FORT IRWIN, Calif. –
U.S. Army Reserve Soldiers from the 426th Civil Affairs Battalion (Airborne), 351st Civil Affairs Command, United States Army Civil Affairs and Psychological Operations Command (USACAPOC), honed their warrior tasks and skills during a field training event Aug. 27, 2022, in Junction City, a part of the National Training Center’s training area at Fort Irwin, Calif.
The number one priority for the U.S. Army, according to the 39th Chief of Staff of the Army Gen. Mark A. Milley is “readiness.”
Tough, realistic and relevant training in basic skills develops competent Soldiers, leaders, and formations that support that priority; it results in the muscle memory and proficiency needed in combat to defeat enemy forces, according to Army Field Manual 7-21-13.
One of those basic skills includes the ability to properly convey a report over the radio confidently and accurately, according to Sgt. Jose Chavez, a signal support systems specialist with Company A, 426th CA Bn,, 351st CA Command, USACAPOC.
“Today we are doing mock SALUTE reports,” said Chavez, as he placed
green plastic Soldiers in the dirt to create a makeshift sand table to be used in the training scenario.
SALUTE reports are relayed over the radio during a patrol or mission in order to inform the chain of command of an encountered enemy’s size, activity, location and unit, as well as the time of the incident and any equipment the enemy might have.
“We have the Soldiers identify what they are seeing on the ground standing a little bit away from the table and then send up a report on a live radio,” Chavez said. “It may not be that easy for them to see what is going on from a distance, but that can happen in real life.”
“We just want them to be as accurate and detailed as possible about what they are seeing and to be able to relay that up the chain quickly,” Chavez added.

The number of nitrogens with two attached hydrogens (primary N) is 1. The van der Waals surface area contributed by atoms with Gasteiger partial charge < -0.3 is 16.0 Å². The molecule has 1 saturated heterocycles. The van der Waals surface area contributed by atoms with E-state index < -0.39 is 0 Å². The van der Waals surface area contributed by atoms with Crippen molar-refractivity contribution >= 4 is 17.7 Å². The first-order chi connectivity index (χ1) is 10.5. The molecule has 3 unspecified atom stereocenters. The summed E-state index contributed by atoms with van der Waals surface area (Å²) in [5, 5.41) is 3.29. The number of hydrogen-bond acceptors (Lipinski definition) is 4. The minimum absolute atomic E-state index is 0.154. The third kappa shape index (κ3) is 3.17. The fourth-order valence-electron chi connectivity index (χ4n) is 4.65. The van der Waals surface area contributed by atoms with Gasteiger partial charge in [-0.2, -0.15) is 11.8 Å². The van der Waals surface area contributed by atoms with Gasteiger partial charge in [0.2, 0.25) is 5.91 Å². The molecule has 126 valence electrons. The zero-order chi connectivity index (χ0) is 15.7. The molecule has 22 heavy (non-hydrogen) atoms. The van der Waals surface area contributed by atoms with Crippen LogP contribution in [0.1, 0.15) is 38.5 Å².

The event also gave Soldiers a chance to work on their radio etiquette.
“You never know who might be asked to call up a report, whether it be in a training scenario or during a real event,” Chavez said. “Everyone should be able to do it.”
Chavez, who is originally from San Bernardino, Calif., said he enjoys training at NTC because it gets his Soldiers out of their comfort zone and creates a realistic deployment environment.
“The buildings… the desert heat, it has that realism [and] you have to be more aware and mentally prepared,” Chavez said. “It also gets us out here away from the city where we can be isolated and train without any distractions.”
The National Training Center at Fort Irwin, Calif., hosts thousands of U.S. military service members, as well as other government agencies and foreign military from around the world each year in its 12 mock-up villages that provide visiting training units with a unique, immersive experience in which to hone their skills and develop their leadership abilities.
According to Master Sgt. Jordan Logan, 426th CA Bn., 351st CA Command, USACAPOC, acting first sergeant, Soldiers train as they fight at the NTC.
“When you are in a classroom environment, there is no space…no movement [and] there’s no place to go where you are immersed,” Logan said. “Coming here, the convoy, the heat, the long hours.. being set into a unique environment… you cannot duplicate that back [at your home station].”
Logan, who served in both the Marine Corps and Army as an infantryman and trainer for several years before becoming a member of the civil affairs community, said practicing basic soldier skills, such as how to relay a radio report, is crucial.
Logan explained foundational skills are what come before, during and after everything else— mastering those basics and developing muscle memory to perform them under stress allows troops to expand their knowledge and adapt to new problem sets while still being able to function as a Soldier.
Soldiers from the 426th CA Bn. trained at the NTC throughout the weekend, starting with a skills refresher for Soldiers of A Co., who set up in the field as the rest of their contingency completed airborne operations in Van Nuys, Calif.
They then participated in a comprehensive situational training exercise that challenged their ability to assess situations, move tactically through a village, communicate with various local leaders and solve problems on the ground. Throughout the exercise, teams used the communication skills practiced earlier to effectively report that information back to their higher leadership.
“Growing up as an infantryman, having had that background, I like to see my Soldiers training and taking initiative,” Logan said. “Communication training is critically important … shoot, move and communicate… so we can survive to do our jobs.”